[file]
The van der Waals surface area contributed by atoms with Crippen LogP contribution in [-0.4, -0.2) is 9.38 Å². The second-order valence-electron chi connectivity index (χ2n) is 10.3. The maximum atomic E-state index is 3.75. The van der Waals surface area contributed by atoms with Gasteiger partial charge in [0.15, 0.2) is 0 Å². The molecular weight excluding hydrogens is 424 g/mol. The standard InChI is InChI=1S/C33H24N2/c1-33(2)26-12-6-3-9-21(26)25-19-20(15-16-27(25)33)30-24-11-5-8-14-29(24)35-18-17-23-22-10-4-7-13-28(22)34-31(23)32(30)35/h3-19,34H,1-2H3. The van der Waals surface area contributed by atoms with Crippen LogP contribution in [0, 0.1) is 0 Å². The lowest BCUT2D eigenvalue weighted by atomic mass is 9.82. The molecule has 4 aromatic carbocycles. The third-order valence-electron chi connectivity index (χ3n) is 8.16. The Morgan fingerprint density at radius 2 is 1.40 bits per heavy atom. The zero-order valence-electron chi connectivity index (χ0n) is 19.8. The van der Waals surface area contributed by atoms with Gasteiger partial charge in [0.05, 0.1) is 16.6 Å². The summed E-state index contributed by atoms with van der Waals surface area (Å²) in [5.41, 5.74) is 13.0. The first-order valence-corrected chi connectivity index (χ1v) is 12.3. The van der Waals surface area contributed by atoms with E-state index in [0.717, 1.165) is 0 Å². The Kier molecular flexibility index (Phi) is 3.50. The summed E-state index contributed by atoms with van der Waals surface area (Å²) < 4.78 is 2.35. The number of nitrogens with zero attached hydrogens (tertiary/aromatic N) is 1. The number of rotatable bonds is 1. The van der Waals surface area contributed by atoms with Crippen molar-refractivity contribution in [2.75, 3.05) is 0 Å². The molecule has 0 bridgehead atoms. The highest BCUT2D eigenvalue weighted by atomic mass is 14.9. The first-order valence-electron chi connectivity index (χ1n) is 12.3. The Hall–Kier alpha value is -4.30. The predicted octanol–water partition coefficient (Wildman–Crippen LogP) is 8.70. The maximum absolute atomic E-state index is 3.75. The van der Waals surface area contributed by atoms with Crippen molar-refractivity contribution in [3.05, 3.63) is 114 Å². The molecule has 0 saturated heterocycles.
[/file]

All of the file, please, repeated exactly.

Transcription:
The van der Waals surface area contributed by atoms with Crippen LogP contribution in [-0.4, -0.2) is 9.38 Å². The second-order valence-electron chi connectivity index (χ2n) is 10.3. The maximum atomic E-state index is 3.75. The van der Waals surface area contributed by atoms with Gasteiger partial charge in [0.15, 0.2) is 0 Å². The molecular weight excluding hydrogens is 424 g/mol. The standard InChI is InChI=1S/C33H24N2/c1-33(2)26-12-6-3-9-21(26)25-19-20(15-16-27(25)33)30-24-11-5-8-14-29(24)35-18-17-23-22-10-4-7-13-28(22)34-31(23)32(30)35/h3-19,34H,1-2H3. The van der Waals surface area contributed by atoms with Crippen LogP contribution in [0, 0.1) is 0 Å². The lowest BCUT2D eigenvalue weighted by atomic mass is 9.82. The molecule has 4 aromatic carbocycles. The third-order valence-electron chi connectivity index (χ3n) is 8.16. The Morgan fingerprint density at radius 2 is 1.40 bits per heavy atom. The zero-order valence-electron chi connectivity index (χ0n) is 19.8. The van der Waals surface area contributed by atoms with Gasteiger partial charge in [0.05, 0.1) is 16.6 Å². The summed E-state index contributed by atoms with van der Waals surface area (Å²) in [5.41, 5.74) is 13.0. The first-order valence-corrected chi connectivity index (χ1v) is 12.3. The van der Waals surface area contributed by atoms with E-state index in [0.717, 1.165) is 0 Å². The Kier molecular flexibility index (Phi) is 3.50. The summed E-state index contributed by atoms with van der Waals surface area (Å²) < 4.78 is 2.35. The number of nitrogens with zero attached hydrogens (tertiary/aromatic N) is 1. The number of rotatable bonds is 1. The van der Waals surface area contributed by atoms with Crippen molar-refractivity contribution in [2.75, 3.05) is 0 Å². The molecule has 0 bridgehead atoms. The highest BCUT2D eigenvalue weighted by atomic mass is 14.9. The first-order valence-electron chi connectivity index (χ1n) is 12.3. The Hall–Kier alpha value is -4.30. The predicted octanol–water partition coefficient (Wildman–Crippen LogP) is 8.70. The maximum absolute atomic E-state index is 3.75. The van der Waals surface area contributed by atoms with Crippen molar-refractivity contribution in [3.05, 3.63) is 114 Å². The molecule has 0 saturated heterocycles.